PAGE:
The idea of including non-fungible tokens (NFTs) as part of a movie ticket promotion may have sounded simple enough to Sony, but things got a bit complicated when they underestimated the rising excitement around blockchain art.
That’s what Sony and its partner AMC Theatres found out yesterday when the companies launched an advanced ticket sale for Spider-Man: No Way Home. The promotion included 86,000 Spider-Man NFTs available to early ticket buyers who were members of the theater chain’s Premiere, A-List, and Investor Connect programs. The rush to buy tickets reportedly crashed AMC’s site, as well the Fandango ticketing site.
The same initial ticket rush caused brief technical problems for Avengers: Endgame in 2019. But while Spider-Man is also a popular franchise, the frenzy around No Way Home indicates that there’s also strong interest in acquiring what may become a valuable piece of movie memorabilia on the blockchain. Following the initial ticket flurry, scalpers began selling dozens of tickets to the film for anywhere from $200 up to $25,000, prices more in line with cryptocurrency speculators than passionate movie fans. So far, only the lowest-priced tickets appear to have any real bidder interest, but many of the higher-priced auctions are still open.
The NFT offering marks the first such attempt at pairing NFT giveaways with a major movie theater release. However, in order to acquire the NFTs, which are animated digital designs (there are 108 variations) by animation house Cub Studios, customers must have their tickets scanned at a physical theater.
Once tickets are scanned, a code will be emailed to the ticket buyer on Dec. 22 allowing that customer to redeem it on the Wax blockchain for one of the Spider-Man digital art NFTs. What makes these designs unique compared to traditional jpegs and gifs is that these digital images exist on the Wax blockchain as unique digital assets. The NFT owners can create a Wax wallet to access the Wax blockchain where the Spider-Man NFTs are logged.
Marrying offline commerce with the guarantee of potentially valuable virtual assets is a bold experiment for the two companies steeped in Hollywood tradition. But early indications are that Sony and AMC may have figured out how to leverage NFTs in a new way that drives revenue at the box office and in the metaverse.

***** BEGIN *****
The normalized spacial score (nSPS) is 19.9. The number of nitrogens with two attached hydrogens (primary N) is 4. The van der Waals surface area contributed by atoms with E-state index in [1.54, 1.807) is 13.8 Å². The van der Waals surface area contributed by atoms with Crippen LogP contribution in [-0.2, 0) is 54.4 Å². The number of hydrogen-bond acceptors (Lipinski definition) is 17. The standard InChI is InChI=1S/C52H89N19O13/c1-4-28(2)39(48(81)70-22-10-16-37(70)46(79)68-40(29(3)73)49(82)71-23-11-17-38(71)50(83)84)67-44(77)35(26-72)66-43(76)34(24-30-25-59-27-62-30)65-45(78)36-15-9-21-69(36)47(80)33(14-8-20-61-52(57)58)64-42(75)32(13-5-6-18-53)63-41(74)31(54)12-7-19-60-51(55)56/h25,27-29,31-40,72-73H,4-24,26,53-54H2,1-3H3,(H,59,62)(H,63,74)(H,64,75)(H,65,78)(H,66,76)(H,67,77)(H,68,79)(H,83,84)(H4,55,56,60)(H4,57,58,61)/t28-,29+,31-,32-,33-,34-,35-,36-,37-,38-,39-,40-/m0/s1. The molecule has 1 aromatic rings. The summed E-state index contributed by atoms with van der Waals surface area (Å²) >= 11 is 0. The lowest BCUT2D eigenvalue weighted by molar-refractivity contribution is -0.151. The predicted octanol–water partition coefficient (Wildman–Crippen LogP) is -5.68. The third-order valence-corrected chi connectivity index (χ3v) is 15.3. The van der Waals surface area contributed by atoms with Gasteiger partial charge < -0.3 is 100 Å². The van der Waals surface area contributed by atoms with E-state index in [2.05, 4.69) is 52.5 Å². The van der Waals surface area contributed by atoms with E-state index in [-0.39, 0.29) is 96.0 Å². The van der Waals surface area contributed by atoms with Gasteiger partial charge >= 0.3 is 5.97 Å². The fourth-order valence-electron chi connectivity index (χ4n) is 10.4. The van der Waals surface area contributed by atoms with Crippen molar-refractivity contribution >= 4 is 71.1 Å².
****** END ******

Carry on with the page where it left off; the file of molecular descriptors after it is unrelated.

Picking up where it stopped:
“This absolutely is the first step toward well known Hollywood [intellectual property] finding new ways to engage their fans,” Mike Rubin, the founder of Los Angeles-based NFT startup Dreamium Labs, told Quartz. “This signifies the early stage of experimentation by Hollywood with essentially the digital version of a collectible “movie poster.’”
Hollywood is still figuring out how to coexist with and, ideally, harness NFTs. Not long after director Quentin Tarantino announced plans to sell NFTs based on his Pulp Fiction classic, Miramax, the studio behind the film, launched a lawsuit. The studio claimed Tarantino signed away “nearly all of his rights to Pulp Fiction.” The legal action also serves as a firm warning to any other film industry creators who might be tempted by NFT riches to violate contractual agreements related to popular projects.
Another approach involves Oscar-winner Anthony Hopkins, who stars in a new science fiction film called Zero Contact. That film was included in an NFT auction that earned nearly six figures, with successful bidders winning cameos in the film as well digital posters and art. Such numbers aren’t likely to inspire the biggest studios to attempt to auction off walk-on roles in their films, but the experiment could offer a new funding model for tech-savvy independent filmmakers.
Beyond static images and 3D animations, the most likely future of Hollywood NFTs will be in the realm of gamifying these virtual assets. That’s what Warner Bros. is doing in the run-up to the Dec. 22 release of The Matrix Resurrections. The series of custom NFT characters from the world of The Matrix will also have new functions unlocked by the studio over time, giving the NFTs more interactivity and shelf life to serve as active connections to fans.
“The next phase will be interactivity,” says Rubin, “and more personalized fan engagement with their favorite movie characters.”